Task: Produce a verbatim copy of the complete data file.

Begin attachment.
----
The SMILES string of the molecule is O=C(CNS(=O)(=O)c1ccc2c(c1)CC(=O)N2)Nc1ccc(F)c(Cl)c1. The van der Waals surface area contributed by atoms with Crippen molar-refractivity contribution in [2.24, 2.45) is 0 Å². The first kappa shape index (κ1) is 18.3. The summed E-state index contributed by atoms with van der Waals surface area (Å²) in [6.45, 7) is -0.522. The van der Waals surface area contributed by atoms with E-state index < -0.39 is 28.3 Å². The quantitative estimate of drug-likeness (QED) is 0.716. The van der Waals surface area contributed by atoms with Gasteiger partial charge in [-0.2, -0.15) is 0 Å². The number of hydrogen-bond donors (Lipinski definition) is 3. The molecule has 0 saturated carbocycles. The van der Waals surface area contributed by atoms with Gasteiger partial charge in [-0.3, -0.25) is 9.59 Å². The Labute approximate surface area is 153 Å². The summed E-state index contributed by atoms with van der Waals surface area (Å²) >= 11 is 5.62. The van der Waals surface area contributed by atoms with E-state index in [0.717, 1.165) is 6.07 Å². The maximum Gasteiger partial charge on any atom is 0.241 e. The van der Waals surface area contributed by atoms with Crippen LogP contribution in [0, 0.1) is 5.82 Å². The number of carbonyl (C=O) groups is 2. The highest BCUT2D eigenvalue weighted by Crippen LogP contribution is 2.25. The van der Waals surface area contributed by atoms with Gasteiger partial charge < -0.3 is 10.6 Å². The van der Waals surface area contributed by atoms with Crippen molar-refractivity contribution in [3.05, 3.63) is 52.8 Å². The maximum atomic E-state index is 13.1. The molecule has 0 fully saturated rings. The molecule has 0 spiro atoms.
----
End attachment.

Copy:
The SMILES string of the molecule is O=C(CNS(=O)(=O)c1ccc2c(c1)CC(=O)N2)Nc1ccc(F)c(Cl)c1. The van der Waals surface area contributed by atoms with Crippen molar-refractivity contribution in [2.24, 2.45) is 0 Å². The first kappa shape index (κ1) is 18.3. The summed E-state index contributed by atoms with van der Waals surface area (Å²) in [6.45, 7) is -0.522. The van der Waals surface area contributed by atoms with E-state index < -0.39 is 28.3 Å². The quantitative estimate of drug-likeness (QED) is 0.716. The van der Waals surface area contributed by atoms with Gasteiger partial charge in [-0.2, -0.15) is 0 Å². The number of hydrogen-bond donors (Lipinski definition) is 3. The molecule has 0 saturated carbocycles. The van der Waals surface area contributed by atoms with Gasteiger partial charge in [-0.3, -0.25) is 9.59 Å². The Labute approximate surface area is 153 Å². The summed E-state index contributed by atoms with van der Waals surface area (Å²) >= 11 is 5.62. The van der Waals surface area contributed by atoms with E-state index in [0.717, 1.165) is 6.07 Å². The maximum Gasteiger partial charge on any atom is 0.241 e. The van der Waals surface area contributed by atoms with Crippen LogP contribution in [0, 0.1) is 5.82 Å². The number of carbonyl (C=O) groups is 2. The highest BCUT2D eigenvalue weighted by Crippen LogP contribution is 2.25. The van der Waals surface area contributed by atoms with Gasteiger partial charge < -0.3 is 10.6 Å². The van der Waals surface area contributed by atoms with Crippen molar-refractivity contribution in [3.05, 3.63) is 52.8 Å². The maximum atomic E-state index is 13.1. The molecule has 0 fully saturated rings. The molecule has 0 spiro atoms.